Video, ciliate predation: theft, ingestion, digestion. IDs?

Images made through a microscope. All subject types.

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rjlittlefield
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Video, ciliate predation: theft, ingestion, digestion. IDs?

Post by rjlittlefield »

5X speedup video at: https://youtu.be/wnBRTdEE4ag

This was a lucky catch. The video begins with some large predatory ciliate having captured some smaller ciliate, apparently preparing to eat it. In the first 15 seconds of the video, a second large ciliate intercepts the first one and wrestles away the prey. At about 0:20 and continuing through 0:45, the large ciliate successfully ingests the prey, losing its membranous front end and assuming a fat oval shape with no projections. At that same time, the first predator leaves the scene, apparently figuring there's no longer any chance of a meal here. Processing of the prey and resumption of more normal shape continues through 1:00 (5 minutes of observation). From there through the end of the video (2:18, another 6 minutes real time), the predator gradually finishes processing its meal, regains its normal structure, and starts sniffing around for something else to eat.

Shot with a 20X objective, cropped and scaled in post-processing to about 0.53 mm field width. Each of the panels shown below is about 140x160 microns.

If anybody has an ID for the participants in this little eco-drama, I will appreciate knowing.

Hope you find this interesting!

--Rik


Image

Image

René
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Post by René »

Nice detail Rik, got a bit dizzy from all the traffic whizzing by ;-)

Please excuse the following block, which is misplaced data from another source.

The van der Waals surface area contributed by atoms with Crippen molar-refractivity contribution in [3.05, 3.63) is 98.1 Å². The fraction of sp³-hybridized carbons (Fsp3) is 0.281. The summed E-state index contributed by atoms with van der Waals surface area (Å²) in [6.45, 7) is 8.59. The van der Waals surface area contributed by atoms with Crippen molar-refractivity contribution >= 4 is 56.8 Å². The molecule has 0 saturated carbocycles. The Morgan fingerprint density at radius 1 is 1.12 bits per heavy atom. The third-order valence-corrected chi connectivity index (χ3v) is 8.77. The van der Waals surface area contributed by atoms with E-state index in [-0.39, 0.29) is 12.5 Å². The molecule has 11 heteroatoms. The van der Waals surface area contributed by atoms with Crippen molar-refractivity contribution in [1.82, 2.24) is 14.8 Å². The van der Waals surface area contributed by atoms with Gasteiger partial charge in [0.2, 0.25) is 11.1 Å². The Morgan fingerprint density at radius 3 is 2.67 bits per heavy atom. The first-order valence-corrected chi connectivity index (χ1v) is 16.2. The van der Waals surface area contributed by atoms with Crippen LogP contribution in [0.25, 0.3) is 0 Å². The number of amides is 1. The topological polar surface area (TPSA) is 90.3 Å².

Hope Bruce can help you with ID,

best, René

carlos.uruguay
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Post by carlos.uruguay »

Very interesting video sequence

Jacek
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Post by Jacek »

Interesting, nice video

Bruce Taylor
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Post by Bruce Taylor »

Wow, great catch! :D

The predator has two macronuclei and a slit mouth, and is clearly pleurostomatid (not a tracheliid or dileptid). The posterior contractile vacuole is conpicuous, but it's hard to be sure whether there is a second one in mid-body. It very much resembles Litonotus varsaviensis, as redescribed by Foissner et al, in the fourth volume of their "ciliate atlas", 1995.

I can't say anything about the victim.
It Came from the Pond (Blog): http://www.itcamefromthepond.com/

zzffnn
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Post by zzffnn »

Nice video, Rik!

Were you using AmScope achromat objectives and matching eyepieces (if any)? I found CA colors pretty low, for what they are. Did you digital desaturate/remove CA colors?

Just curious. Thank you!
Selling my Canon FD 200mm F/2.8 lens

rjlittlefield
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Post by rjlittlefield »

All, thanks for the comments!

Bruce, many thanks for the ID. If I have time, I'll try to catch some better shots. What parts of the anatomy would you particularly like to see?

zzffnn, this particular objective is one that I bought ages ago at Edmund Optics. It's a basic achromat, which I selected at the time because it had barely enough working distance (3mm) to use for macro stacking. I swapped it into the Amscope turret to get a nice sequence 4X, 10X, 20X, 40X. The speeded-up video did have some brightness/contrast/color adjustments, which interact with each other in ways that I don't fully understand. So to answer your question I have extracted a single frame from the video (using Camtasia) and saved it out to HERE with no further processing. It does seem to be pretty low CA.

--Rik

Bruce Taylor
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Post by Bruce Taylor »

rjlittlefield wrote:Bruce, many thanks for the ID. If I have time, I'll try to catch some better shots. What parts of the anatomy would you particularly like to see?
It would help to know exactly how many contractile vacuoles there are (assuming there are more than the posterior one we see here), and to have a close look at the mouth area, along with any associated structures, such as extrusomes (which appear as small rods perpendicular to the mouth slit). As always, with ciliates, the more you can see of the body cilia, the better. These are arranged in long rows (kineties), which can be counted.
It Came from the Pond (Blog): http://www.itcamefromthepond.com/

fpelectronica
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Post by fpelectronica »

Very nice

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